World Hepatitis Day (WHD) takes places every year on 28th July bringing the world together under a single theme to raise awareness of the global burden of viral hepatitis and to influence real change.
Worldwide, 325 million people are living with viral hepatitis unaware. Without finding the undiagnosed and linking them to care, millions will continue to suffer, and lives will be lost. On World Hepatitis Day, 28th July, we call on people from across the world to take action, raise awareness and join in the quest to find the “missing millions”.
You can join the quest to find the missing millions on their website here: http://www.worldhepatitisalliance.org/
What is Hepatitis?
Hepatitis is an inflammatory condition of the liver, commonly caused by a viral infection, or also from consuming excessive amounts of alcohol over several years.
Out of the 325 million people with viral hepatitis globally, upward of 290 million (9 in 10 people!) are living with hepatitis B or hepatitis C without knowing. A cure for hepatitis C is available, as well as treatment and a vaccine for hepatitis B.
Symptoms of Hepatitis
Short-term hepatitis often has no noticeable symptoms, so it may be difficult to know whether you have it.
- muscle and joint pain
- a high temperature (fever) of 38C (100.4F) or above
- feeling and being sick
- feeling unusually tired all the time
- a general sense of feeling unwell
- loss of appetite
- abdominal (tummy) pain
- dark urine
- pale, grey-coloured stools
- itchy skin
- yellowing of the eyes and skin (jaundice)
In the later stages it can cause jaundice, swelling in the legs, ankles and feet, confusion, and blood in your stools or vomit.
We’d recommend seeing your GP if you have any of these symptoms persistently.
Types of Hepatitis
Hepatitis A is caused by the hepatitis A virus. It’s most commonly contracted by consuming food or water contaminated by feces from a person infection with hepatitis A.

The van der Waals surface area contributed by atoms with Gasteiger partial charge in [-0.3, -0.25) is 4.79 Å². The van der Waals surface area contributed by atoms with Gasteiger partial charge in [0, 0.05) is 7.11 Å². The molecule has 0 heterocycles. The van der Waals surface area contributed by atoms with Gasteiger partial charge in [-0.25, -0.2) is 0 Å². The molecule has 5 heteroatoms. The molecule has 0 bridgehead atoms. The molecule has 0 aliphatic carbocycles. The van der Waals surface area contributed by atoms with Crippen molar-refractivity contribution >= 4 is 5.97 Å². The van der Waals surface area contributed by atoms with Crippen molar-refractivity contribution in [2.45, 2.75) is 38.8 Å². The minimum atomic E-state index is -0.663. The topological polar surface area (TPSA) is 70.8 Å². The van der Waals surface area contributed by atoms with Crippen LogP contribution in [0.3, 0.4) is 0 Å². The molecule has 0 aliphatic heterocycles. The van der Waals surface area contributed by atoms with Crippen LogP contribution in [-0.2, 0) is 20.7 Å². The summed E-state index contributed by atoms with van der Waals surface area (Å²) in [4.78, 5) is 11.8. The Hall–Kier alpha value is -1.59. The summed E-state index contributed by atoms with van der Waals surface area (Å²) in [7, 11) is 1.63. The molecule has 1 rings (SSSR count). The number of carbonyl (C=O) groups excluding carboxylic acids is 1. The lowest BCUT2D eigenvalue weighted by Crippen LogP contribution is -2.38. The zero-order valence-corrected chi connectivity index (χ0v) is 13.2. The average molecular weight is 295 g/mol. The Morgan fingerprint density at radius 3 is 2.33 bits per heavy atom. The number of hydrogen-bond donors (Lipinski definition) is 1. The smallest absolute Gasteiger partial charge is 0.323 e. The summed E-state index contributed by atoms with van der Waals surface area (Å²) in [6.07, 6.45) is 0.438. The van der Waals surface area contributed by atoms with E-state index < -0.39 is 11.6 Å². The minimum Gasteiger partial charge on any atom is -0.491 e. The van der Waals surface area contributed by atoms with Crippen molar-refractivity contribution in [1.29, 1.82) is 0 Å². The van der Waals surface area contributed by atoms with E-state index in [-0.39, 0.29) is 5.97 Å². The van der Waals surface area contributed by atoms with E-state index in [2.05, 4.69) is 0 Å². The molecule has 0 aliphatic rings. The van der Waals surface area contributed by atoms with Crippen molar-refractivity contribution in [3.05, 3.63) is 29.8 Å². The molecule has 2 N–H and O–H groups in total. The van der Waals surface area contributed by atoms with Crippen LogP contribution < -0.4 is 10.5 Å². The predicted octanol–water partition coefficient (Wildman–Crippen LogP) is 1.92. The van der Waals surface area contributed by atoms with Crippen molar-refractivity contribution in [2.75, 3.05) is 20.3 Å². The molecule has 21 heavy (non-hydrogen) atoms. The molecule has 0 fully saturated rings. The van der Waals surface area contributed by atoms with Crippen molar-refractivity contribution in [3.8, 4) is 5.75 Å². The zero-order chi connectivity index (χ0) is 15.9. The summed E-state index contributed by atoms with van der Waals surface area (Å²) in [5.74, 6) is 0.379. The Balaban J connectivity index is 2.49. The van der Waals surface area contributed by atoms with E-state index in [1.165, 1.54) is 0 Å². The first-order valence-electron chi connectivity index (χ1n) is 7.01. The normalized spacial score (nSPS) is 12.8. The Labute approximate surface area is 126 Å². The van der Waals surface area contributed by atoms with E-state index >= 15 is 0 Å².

Hepatitis B is common infection worldwide and is usually spread from infected pregnant women to their babies. In rare cases it can be transmitted by infectious body fluids, such as blood, unprotected sex and injecting drugs. It’s uncommon in the UK.
Hepatitis C is the most common type of viral hepatitis in the UK. Again it can be transmitted by blood-to-blood contact, usually by shared needles.
Hepatitis D only affects people who are already infected with hepatitis B, as it needs it to survive. Long-term infection with hepatitis D and hepatitis B can increase your risk of developing serious problems, such as cirrhosis and liver cancer.
Hepatitis E is mainly associated with the consumption of raw or under cooked pork meat or offal, but also with the wild boar meat, venison and shellfish.
It’s generally a mild and short-term infection that doesn’t require any treatment, but it can be serious in some people, such as those who have a weakened immune system.
Alcoholic hepatitis is caused by excessive alcohol consumption over many years. This type is common in the UK with many people not realising they have it due to the lack of any symptoms.
Stopping drinking will usually allow you to recover, but if you continue to drink alcohol there’s a risk that you can develop cirrhosis, liver failure or liver cancer.
Autoimmune hepatitis is a rare cause of long-term hepatitis in which the immune system attacks and damages the liver. It’s not clear what causes this type of hepatitis.
Treatment for autoimmune hepatitis involves medicines that suppress the immune system and reduces inflammation.
Remember you can join the quest to find the missing millions here or you can use the page to learn more about one of the biggest global health threats of our time. Remember, together we can eliminate viral hepatitis.